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Mar. And now I die in thy service.

Mar. (looks wildly at him.) In the chapel at EbersGeo. Thou mayst recover.

dorf, or buried in the hemlock marsh. Mar. I cannot. By my long service-by my scars Wic. The old grumbler is crazy with his wounds. -by this mortal gash, and by the death that I am to Martin, if thou hast a spark of reason in thee, give die-oh, do not hate me for what I am now to unfold! me thy sword.

The day goes sore against us. Geo. Be assured I can never hate thee.

Mar. There it lies. Bury it in the heart of thy Mar. Ah! thou little knowest-Swear to me master George ; thou wilt do him a good office—the thou wilt speak a word of comfort to my parting soul. office of a faithful servant.

Geo. (takes his hand.) I swear I will. (Alarm and shouting.) But be brief—thou knowest my baste.

Enter CONRAD. Mar. Hear me, then. I was the squire, the be

Con. Away, Wickerd! to horse, and pursue! Baloved and favourite attendant, of Arnolf of Ebers.

ron George has turned the day; he fights more like a dorf. Arnolf was savage as the mountain bear. He

fiend than a man: he has unhorsed Roderic, and slain loved the Lady Isabel, but she requited not his pas

six of his troopers—they are in headlong flight—the sion. She loved thy father; but her sire, old Arn

hemlock marsh is red with their gore! (MARTIN heim, was the friend of Arnolf, and she was forced to marry him. By midnight, in the chapel at Ebers- gives a deep groan, and faints.) Away! away! (They dorf, the ill-omened rites were performed; her resis- hurry off, as to the pursuit.) tance, her screams were in vain. These arms de

Enter RODERIC OF MALTINGEN, without his helmet, his tained her at the altar till the nuptial benediction was

arms disordered and broken, holding the truncheon of pronounced. Canst thou forgive me?

a spear in his hand; with him, BARON WOLFSTEIN. Geo. I do forgive thee. Thy obedience to thy savage master has been obliterated by a long train of Rod. A curse on fortune, and a double curse upon services to his widow.

George of Aspen! Never, never will I forgive him Mar. Services ? ay bloody services ! for they com my disgrace-overthrown like a rotten trunk before a menced—do not quit my hand—they commenced with whirlwind ! the murder of my master! (GEORGE quits his hand, Wolf. Be comforted, Count Roderic; it is well we and stands aghast in speechless horror.) Trample on have escaped being prisoners. See how the troopers me! pursue me with your dagger! I aided your mo of Aspen pour along the plain, like the billows of the ther to poison her first husband! I thank Heaven, | Rhine! It is good we are shrouded by the thicket. it is said.

Rod. Why took he not my life, when he robbed Geo. My mother? Sacred Heaven! Martin, thou me of my honour and of my love? Why did his spear ravest—the fever of thy wound has distracted thee. not pierce my heart, when mine shivered on his arms

Mar. No! I am not mad! Would to God I were! | like a frail bulrush ? (Throws down the broken spear.) Try me! Yonder is the Wolfshill-yonder the old Bear witness, Heaven and earth, I outlive this discastle of Griefenhaus—and yonder is the hemlock grace only to avenge! marsh (in a whisper) where I gathered the deadly Wolf. Be comforted; the knights of Aspen have plant that drugged Arnolf's cup of death. (GEORGE not gained a bloodless victory. And see, there lies traverses the stage in the utmost agitation, and some one of George's followers-(seeing MARTIN). limes stands over MARTIN with his hands clasped 10 Rod. His squire Martin ; if he be not dead, we will gether.) Oh, had you seen him when the potion took secure him: he is the depositary of the secrets of his effect! Had you heard his ravings, and seen the master. Arouse thee, trusty follower of the house of contortions of his ghastly visage !-He died furious Aspen ! and impenitent, as he lived; and went—where I am Mar. (reviving.) Leave me not! leave me not, shortly to go. You do not speak?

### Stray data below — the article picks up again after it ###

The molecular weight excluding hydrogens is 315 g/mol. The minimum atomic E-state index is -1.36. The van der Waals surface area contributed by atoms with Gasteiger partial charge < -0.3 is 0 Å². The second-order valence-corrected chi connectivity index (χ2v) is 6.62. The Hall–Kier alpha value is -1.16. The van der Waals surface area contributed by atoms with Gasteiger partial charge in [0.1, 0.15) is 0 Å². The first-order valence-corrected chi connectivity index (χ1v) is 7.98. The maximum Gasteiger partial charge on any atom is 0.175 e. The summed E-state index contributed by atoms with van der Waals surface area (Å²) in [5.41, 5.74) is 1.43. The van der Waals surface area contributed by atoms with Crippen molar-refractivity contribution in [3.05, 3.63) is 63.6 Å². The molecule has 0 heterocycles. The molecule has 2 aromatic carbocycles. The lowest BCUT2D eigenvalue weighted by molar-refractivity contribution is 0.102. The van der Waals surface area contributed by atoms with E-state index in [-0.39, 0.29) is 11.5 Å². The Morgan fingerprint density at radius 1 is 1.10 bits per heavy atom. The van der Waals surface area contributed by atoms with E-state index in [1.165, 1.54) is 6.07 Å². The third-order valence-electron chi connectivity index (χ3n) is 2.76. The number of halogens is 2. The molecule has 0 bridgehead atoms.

Baron George! my eyes are darkened with agony! I Geo. (with exertion.) Miserable wretch! how can I have not yet told all. Mar. Can you not forgive me?

Wolf. The old man takes you for his master. Geo. May God pardon thee- I cannot !

Rod. What wouldst thou tell ? Mar. I saved thy life-

Mar. Oh, I would tell all the temptations by which Geo. For that, take my curse! (He snatches up I was urged to the murder of Ebersdorf ! his batlle-are, and rushes out to the side from which Rod. Murder!-this is worth marking. Proceed. the noise is heard.)

Mar. I loved a maiden, daughter of Arnolf's steward; Mar. Hear me! yet more—more horror! (Al- my master seduced her—she became an outcast, and tempts to rise, and falls heavily. A loud alarm.)

died in misery-I vowed vengeance—and I did avenge

her. Enter WICKERD, hastily.

Rod. Hadst thou accomplices ?

Mar. None, but thy mother. Wic. In the name of God, Mariin, lend me thy Rod. The Lady Isabella ! brand !

Mar. Ay: she hated her husband : he knew her Mar. Take it.

love to Rudiger, and when she heard that thy father Wic. Where is it?

was returned from Palestine, her life was endan



gered by the transports of his jealousy—thus pre- the murderous dam of this brood of wolves; far less pared for evil, the fiend tempted us, and we fell. can she wed the smooth-cheeked boy, when this scene

Rod. (breaks into a transport.) Fortune! thou hast of villany shall be disclosed. repaid me all! Love and vengeance are my own !-

(Bugle. Wolfstein, recall our followers! quick, sound thy Wolf. Hark! they sound a retreat : let us go deeper bugle-(WOLFSTEIN sounds.)

into the wood. Mar. (slares wildly round.) That was no note of Rod. The victors approach! I shall dash their Aspen-Count Roderic of Maltingen-Heaven! what triumph!- Issue the private summons for convoking have I said !

the members this very evening; I will direct the other Rod. What thou canst not recall.

Mar. Then is my fate decreed ! 'Tis as it should Wolf. What place ? be! in this very place was the poison gather'd—'tis